Although it might mess the semantic model up a bit, it would not fluster me if the step size in a colon operator could be expressed as a rational whose rationality was recognized and used to create more precise steps -- e.g., 0:3/100:1 being interpreted as 3.*(0:100)./100.
  2 Comments
Walter Roberson
Walter Roberson on 21 Feb 2011
I wouldn't miss colon being implemented through cumulative sums when it could be implemented by begin + (idx - 1) * step, which would at least _reduce_ the errors.
But in particular I wouldn't miss the countless questions that the current behaviour leads to. The current implementation is a mis-feature IMHO.

Sign in to comment.


Wes
Wes on 24 Jun 2011
We do not need deterministic finalisation for reference types, especially when they form part of a reference cycle. More simply put, we don't need MATLAB to go to great lengths to guarantee it will call the delete method on (and free the memory of) objects the very instant that they are no longer used.
The fact that MATLAB has this feature is apparently the cause of performance-sapping overhead. Case in point: it takes O(n) time to get or set a single element in a cell array if that array is a property of a reference-typed object. Try building an O(1) collection class with that restriction!
I'm not aware of any other runtime with managed memory that wastes time giving this guarantee. CPython uses reference-counting similar to MATLAB, but doesn't have deterministic finalisation for objects in a cycle. Java and .NET of course don't have deterministic finalisation for any objects!
The MATLAB language really would be better off though with support for a proper finally block instead.

Wes
Wes on 24 Jun 2011
Class events. Does anybody actually use these?
The model for these in MATLAB is a little strange. For instance, listeners keep a reference to the object they are listening to, thereby preventing that object being destroyed. The reference is unnecessary given that events are a 'push' mechanism.
This makes the ObjectBeingDestroyed event defined on handle useless, becuase as soon as you listen for it, you prevent the event from ever firing! (Barring evil explicit calls to delete.) It's the ol' watched kettle that never boils.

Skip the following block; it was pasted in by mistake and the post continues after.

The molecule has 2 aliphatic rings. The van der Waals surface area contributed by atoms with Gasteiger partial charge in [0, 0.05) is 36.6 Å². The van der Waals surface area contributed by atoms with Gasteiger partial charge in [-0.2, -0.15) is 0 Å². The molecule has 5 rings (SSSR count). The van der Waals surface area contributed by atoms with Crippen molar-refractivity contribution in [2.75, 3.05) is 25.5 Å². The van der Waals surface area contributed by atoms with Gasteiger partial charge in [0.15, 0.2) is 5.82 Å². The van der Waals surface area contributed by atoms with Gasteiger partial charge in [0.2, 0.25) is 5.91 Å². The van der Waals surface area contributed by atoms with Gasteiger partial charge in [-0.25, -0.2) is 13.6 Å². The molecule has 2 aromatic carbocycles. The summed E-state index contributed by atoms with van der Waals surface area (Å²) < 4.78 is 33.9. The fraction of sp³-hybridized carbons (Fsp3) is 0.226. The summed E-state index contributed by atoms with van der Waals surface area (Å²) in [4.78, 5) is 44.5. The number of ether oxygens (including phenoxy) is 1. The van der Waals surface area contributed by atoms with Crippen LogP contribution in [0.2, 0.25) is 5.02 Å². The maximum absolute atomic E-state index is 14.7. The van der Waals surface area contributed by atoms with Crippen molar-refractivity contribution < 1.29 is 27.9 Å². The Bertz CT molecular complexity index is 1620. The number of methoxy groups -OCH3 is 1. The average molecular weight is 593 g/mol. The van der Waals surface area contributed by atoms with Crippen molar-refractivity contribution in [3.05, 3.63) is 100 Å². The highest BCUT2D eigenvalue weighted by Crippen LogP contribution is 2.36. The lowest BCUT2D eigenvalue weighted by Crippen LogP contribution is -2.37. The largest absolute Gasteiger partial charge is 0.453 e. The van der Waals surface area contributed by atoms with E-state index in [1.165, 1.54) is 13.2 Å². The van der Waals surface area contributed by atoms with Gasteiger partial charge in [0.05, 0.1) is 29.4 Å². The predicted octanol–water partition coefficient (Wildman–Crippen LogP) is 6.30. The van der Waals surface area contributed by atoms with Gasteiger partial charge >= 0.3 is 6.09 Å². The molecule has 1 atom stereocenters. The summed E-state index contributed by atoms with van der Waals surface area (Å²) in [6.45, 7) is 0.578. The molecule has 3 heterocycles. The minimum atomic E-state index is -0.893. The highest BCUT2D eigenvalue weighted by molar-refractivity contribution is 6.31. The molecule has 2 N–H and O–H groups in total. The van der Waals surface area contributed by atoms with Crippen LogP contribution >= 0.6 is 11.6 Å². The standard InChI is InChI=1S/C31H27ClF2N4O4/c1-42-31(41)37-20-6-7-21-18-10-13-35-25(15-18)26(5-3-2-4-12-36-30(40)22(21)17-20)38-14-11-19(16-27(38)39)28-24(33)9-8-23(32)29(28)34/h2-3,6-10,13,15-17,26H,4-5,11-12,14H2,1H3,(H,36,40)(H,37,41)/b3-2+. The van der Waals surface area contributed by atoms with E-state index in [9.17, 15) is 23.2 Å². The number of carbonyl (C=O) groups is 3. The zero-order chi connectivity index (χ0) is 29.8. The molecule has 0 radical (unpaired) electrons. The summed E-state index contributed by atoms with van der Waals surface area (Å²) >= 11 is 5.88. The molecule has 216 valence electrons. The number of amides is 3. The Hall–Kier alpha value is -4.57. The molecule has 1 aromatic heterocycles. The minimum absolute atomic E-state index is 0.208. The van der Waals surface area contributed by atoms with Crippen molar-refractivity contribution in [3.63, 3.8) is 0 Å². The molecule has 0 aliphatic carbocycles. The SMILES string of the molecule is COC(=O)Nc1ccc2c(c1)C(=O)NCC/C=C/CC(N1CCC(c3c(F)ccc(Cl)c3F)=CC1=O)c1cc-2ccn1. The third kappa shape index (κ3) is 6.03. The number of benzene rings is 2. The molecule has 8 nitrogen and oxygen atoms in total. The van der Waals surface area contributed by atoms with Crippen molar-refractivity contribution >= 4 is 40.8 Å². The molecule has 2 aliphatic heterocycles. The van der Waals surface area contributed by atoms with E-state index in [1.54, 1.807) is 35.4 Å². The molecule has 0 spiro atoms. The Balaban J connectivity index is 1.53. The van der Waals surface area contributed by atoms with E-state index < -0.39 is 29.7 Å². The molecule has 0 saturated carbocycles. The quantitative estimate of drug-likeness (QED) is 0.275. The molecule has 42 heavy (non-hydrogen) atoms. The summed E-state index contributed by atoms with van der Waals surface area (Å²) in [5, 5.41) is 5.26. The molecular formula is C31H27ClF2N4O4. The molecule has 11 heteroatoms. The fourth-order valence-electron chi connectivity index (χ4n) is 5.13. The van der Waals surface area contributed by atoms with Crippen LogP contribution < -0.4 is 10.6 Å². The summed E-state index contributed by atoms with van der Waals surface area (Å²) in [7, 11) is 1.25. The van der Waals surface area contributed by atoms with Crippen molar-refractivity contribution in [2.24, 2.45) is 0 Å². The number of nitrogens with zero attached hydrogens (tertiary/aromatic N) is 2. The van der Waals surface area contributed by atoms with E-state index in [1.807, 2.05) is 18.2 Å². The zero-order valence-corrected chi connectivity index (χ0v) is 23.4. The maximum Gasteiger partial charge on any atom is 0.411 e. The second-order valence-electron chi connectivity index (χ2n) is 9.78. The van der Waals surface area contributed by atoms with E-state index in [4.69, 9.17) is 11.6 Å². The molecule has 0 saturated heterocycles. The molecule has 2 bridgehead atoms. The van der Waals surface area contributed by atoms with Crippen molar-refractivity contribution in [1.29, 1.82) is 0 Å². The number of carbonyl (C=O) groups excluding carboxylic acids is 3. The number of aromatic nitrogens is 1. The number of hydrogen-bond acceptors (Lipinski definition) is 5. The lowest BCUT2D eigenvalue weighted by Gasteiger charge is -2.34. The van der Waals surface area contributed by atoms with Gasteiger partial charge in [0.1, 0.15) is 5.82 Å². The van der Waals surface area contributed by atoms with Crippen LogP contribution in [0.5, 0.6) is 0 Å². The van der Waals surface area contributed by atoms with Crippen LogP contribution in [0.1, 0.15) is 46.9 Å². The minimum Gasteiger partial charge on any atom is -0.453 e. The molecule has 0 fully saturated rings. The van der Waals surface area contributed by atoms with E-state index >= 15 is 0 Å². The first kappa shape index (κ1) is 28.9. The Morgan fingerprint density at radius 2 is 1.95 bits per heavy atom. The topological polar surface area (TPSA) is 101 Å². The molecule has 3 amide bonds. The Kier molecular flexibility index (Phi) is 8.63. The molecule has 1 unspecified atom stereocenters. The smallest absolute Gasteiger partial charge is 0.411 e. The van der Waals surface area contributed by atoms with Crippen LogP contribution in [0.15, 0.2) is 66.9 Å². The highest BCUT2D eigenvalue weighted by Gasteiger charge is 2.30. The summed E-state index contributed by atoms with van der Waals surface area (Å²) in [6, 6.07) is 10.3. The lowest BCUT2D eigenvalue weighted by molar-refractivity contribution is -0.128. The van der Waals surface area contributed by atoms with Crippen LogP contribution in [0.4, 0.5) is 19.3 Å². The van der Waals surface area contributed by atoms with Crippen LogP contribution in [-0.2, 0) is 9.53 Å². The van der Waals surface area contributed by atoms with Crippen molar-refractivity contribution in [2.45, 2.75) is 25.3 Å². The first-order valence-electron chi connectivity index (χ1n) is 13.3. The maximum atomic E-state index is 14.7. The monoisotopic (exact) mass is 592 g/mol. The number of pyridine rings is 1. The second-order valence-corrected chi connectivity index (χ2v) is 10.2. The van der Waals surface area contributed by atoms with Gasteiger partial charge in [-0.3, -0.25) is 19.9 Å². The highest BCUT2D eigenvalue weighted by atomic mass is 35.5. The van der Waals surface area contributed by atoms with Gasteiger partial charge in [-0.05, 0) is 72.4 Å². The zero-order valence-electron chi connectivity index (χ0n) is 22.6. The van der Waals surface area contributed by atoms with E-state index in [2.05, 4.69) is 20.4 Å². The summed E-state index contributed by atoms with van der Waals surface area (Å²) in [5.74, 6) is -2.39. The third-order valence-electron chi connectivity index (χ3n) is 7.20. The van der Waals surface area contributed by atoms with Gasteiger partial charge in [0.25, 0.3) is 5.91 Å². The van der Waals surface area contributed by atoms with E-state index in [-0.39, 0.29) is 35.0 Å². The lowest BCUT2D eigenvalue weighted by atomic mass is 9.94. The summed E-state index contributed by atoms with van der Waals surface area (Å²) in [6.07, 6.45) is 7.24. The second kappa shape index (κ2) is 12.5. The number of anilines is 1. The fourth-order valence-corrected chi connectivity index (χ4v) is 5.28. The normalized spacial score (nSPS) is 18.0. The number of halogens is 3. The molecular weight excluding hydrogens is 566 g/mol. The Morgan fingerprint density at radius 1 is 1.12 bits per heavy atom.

2 Comments
Greg
Greg on 14 Feb 2018
Class events are awesome. As for listeners keep references, that's precisely the difference between handle.listener and handle.addlistener. You get to choose whether the source holds the reference or the listener holds the reference.

Sign in to comment.


Star Strider
Star Strider on 14 Feb 2018
@Greg — Thank you for reviving this thread. I didn’t know it existed.
For me, it would be ‘automatic array expansion’, introduced (if I remember correctly) in R2016b.
Can’t everyone just learn to use bsxfun? It’s not that difficult!
  5 Comments
Kenn Sebesta
Kenn Sebesta on 9 Oct 2020
@Star Strider has it exacly right. In fact, implicit expansion is why I stopped using Matlab in favor of Julia. Matlab is a tool and tools should save me time, but starting in 2017 this fundamentally changed. Implicit expansion, as implemented, was costing me far more time than it ever saved, in similar ways to https://www.mathworks.com/matlabcentral/answers/383533-how-do-i-avoid-getting-fooled-by-implicit-expansion.
Julia just makes implicit expansion pedantic, and it works far better in terms of time spent writing code vs. hunting down accidental dimension mistakes. @Stephen Cobeldick offers some good ideas for how to fix this.
I periodically check back in with Matlab to see if this has been fixed, but alas as @J. Alex Lee points out there is not much active discussion on this point.

Sign in to comment.


Greg
Greg on 14 Feb 2018
And now for my own "wouldn't miss it" feature:
finish.m
I have never used it, have never considered using it or thought it might be a solution to my problem, and haven't heard of a good use for it. Except the one guy that used it in some coworker-trolling code.
  5 Comments
Greg
Greg on 15 Feb 2018
Honestly, ability to use old releases is almost on my list of wish it wasn't possible.
I know R2007a was a popular "cracked" version, haven't heard anything since then, but haven't researched it either.
I can imagine professors insisting on old releases because they don't include some of the new features that make the assignment completely trivial. A lot of my coursework included "do not use the built-in [function_name], write your own." A release that doesn't include said built-in makes it a lot easier on the professor.

Sign in to comment.


Seth Wagenman
Seth Wagenman on 31 Aug 2020
Admin permission required to install python API. No other python modules I have ever used require this:
https://www.mathworks.com/help/matlab/matlab_external/install-the-matlab-engine-for-python.html?s_tid=srchtitle

Community Treasure Hunt

Find the treasures in MATLAB Central and discover how the community can help you!

Start Hunting!